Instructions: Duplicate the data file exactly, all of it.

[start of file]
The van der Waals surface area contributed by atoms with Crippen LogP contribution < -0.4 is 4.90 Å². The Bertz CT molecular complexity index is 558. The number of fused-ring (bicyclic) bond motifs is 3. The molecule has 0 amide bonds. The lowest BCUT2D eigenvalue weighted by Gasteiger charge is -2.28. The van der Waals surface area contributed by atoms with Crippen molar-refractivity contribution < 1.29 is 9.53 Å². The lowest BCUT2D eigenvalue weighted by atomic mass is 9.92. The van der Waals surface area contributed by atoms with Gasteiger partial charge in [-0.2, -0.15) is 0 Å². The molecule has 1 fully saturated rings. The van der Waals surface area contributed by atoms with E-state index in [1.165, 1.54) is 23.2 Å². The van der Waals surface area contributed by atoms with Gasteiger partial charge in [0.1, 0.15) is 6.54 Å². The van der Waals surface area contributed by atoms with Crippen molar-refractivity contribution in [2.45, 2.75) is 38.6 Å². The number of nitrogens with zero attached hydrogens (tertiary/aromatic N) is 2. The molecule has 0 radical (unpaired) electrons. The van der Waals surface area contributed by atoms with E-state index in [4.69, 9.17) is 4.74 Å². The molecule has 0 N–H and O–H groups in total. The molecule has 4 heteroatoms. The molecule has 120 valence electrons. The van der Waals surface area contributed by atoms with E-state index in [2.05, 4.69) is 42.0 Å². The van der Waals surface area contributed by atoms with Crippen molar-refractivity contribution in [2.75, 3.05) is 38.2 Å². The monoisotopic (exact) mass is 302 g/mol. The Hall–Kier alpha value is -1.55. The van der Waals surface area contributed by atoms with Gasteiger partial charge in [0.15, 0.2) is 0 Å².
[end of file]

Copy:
The van der Waals surface area contributed by atoms with Crippen LogP contribution < -0.4 is 4.90 Å². The Bertz CT molecular complexity index is 558. The number of fused-ring (bicyclic) bond motifs is 3. The molecule has 0 amide bonds. The lowest BCUT2D eigenvalue weighted by Gasteiger charge is -2.28. The van der Waals surface area contributed by atoms with Crippen molar-refractivity contribution < 1.29 is 9.53 Å². The lowest BCUT2D eigenvalue weighted by atomic mass is 9.92. The van der Waals surface area contributed by atoms with Gasteiger partial charge in [-0.2, -0.15) is 0 Å². The molecule has 1 fully saturated rings. The van der Waals surface area contributed by atoms with E-state index in [1.165, 1.54) is 23.2 Å². The van der Waals surface area contributed by atoms with Gasteiger partial charge in [0.1, 0.15) is 6.54 Å². The van der Waals surface area contributed by atoms with Crippen molar-refractivity contribution in [2.45, 2.75) is 38.6 Å². The number of nitrogens with zero attached hydrogens (tertiary/aromatic N) is 2. The molecule has 0 radical (unpaired) electrons. The van der Waals surface area contributed by atoms with E-state index in [4.69, 9.17) is 4.74 Å². The molecule has 0 N–H and O–H groups in total. The molecule has 4 heteroatoms. The molecule has 120 valence electrons. The van der Waals surface area contributed by atoms with E-state index in [2.05, 4.69) is 42.0 Å². The van der Waals surface area contributed by atoms with Crippen molar-refractivity contribution in [2.75, 3.05) is 38.2 Å². The monoisotopic (exact) mass is 302 g/mol. The Hall–Kier alpha value is -1.55. The van der Waals surface area contributed by atoms with Gasteiger partial charge in [0.15, 0.2) is 0 Å².